A Jealous Faith

a jealous faith

The excerpt below from a column by Francis Cardinal George is an indication of why, although he has often been a disappointment as an administrator, I will miss him when he is no longer at the helm of the Chicago Archdiocese:


Nonetheless, many Catholics in the American colonies thought their life might be better in the new country than under a regime whose ruling class had penalized and persecuted them since the mid-16th century. They made this new country their own and served her loyally. The social history was often contentious, but the State basically kept its promise to protect all religions and not become a rival to them, a fake church. Until recent years.

There was always a quasi-religious element in the public creed of the country. It lived off the myth of human progress, which had little place for dependence on divine providence. It tended to exploit the religiosity of the ordinary people by using religious language to co-opt them into the purposes of the ruling class. Forms of anti-Catholicism were part of its social DNA. It had encouraged its citizens to think of themselves as the creators of world history and the managers of nature, so that no source of truth outside of themselves needed to be consulted to check their collective purposes and desires. But it had never explicitly taken upon itself the mantle of a religion and officially told its citizens what they must personally think or what “values” they must personalize in order to deserve to be part of the country. Until recent years.

In recent years, society has brought social and legislative approval to all types of sexual relationships that used to be considered “sinful.” Since the biblical vision of what it means to be human tells us that not every friendship or love can be expressed in sexual relations, the church’s teaching on these issues is now evidence of intolerance for what the civil law upholds and even imposes. What was once a request to live and let live has now become a demand for approval. The “ruling class,” those who shape public opinion in politics, in education, in communications, in entertainment, is using the civil law to impose its own form of morality on everyone. We are told that, even in marriage itself, there is no difference between men and women, although nature and our very bodies clearly evidence that men and women are not interchangeable at will in forming a family. Nevertheless, those who do not conform to the official religion, we are warned, place their citizenship in danger.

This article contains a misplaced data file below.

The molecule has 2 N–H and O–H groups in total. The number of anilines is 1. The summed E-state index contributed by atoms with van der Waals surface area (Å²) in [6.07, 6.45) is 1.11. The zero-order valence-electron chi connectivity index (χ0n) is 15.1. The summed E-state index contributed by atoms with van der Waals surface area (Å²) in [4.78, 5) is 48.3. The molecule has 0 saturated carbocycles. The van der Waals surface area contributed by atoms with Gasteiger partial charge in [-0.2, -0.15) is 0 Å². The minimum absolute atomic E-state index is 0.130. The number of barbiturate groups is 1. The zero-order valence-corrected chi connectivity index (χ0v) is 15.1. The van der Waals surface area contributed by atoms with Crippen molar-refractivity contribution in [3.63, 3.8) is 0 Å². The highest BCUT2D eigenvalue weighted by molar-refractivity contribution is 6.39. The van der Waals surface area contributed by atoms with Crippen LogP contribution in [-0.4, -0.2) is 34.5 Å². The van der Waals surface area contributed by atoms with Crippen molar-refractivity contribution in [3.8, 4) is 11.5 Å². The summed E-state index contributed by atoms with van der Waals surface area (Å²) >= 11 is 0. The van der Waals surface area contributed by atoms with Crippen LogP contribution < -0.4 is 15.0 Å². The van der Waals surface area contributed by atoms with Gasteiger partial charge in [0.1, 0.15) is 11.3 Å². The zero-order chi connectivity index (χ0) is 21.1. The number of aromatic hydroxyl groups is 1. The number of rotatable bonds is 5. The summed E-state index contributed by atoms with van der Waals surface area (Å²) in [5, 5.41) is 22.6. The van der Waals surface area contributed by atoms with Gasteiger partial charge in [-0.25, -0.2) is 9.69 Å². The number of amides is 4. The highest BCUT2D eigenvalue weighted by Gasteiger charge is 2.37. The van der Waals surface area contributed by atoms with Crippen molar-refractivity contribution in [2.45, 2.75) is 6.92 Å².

When the recent case about religious objection to one provision of the Health Care Act was decided against the State religion, the Huffington Post (June 30, 2014) raised “concerns about the compatibility between being a Catholic and being a good citizen.” This is not the voice of the nativists who first fought against Catholic immigration in the 1830s. Nor is it the voice of those who burned convents and churches in Boston and Philadelphia a decade later. Neither is it the voice of the Know-Nothing Party of the 1840s and 1850s, nor of the Ku Klux Klan, which burned crosses before Catholic churches in the Midwest after the civil war. It is a voice more sophisticated than that of the American Protective Association, whose members promised never to vote for a Catholic for public office. This is, rather, the selfrighteous voice of some members of the American establishment today who regard themselves as “progressive” and “enlightened.”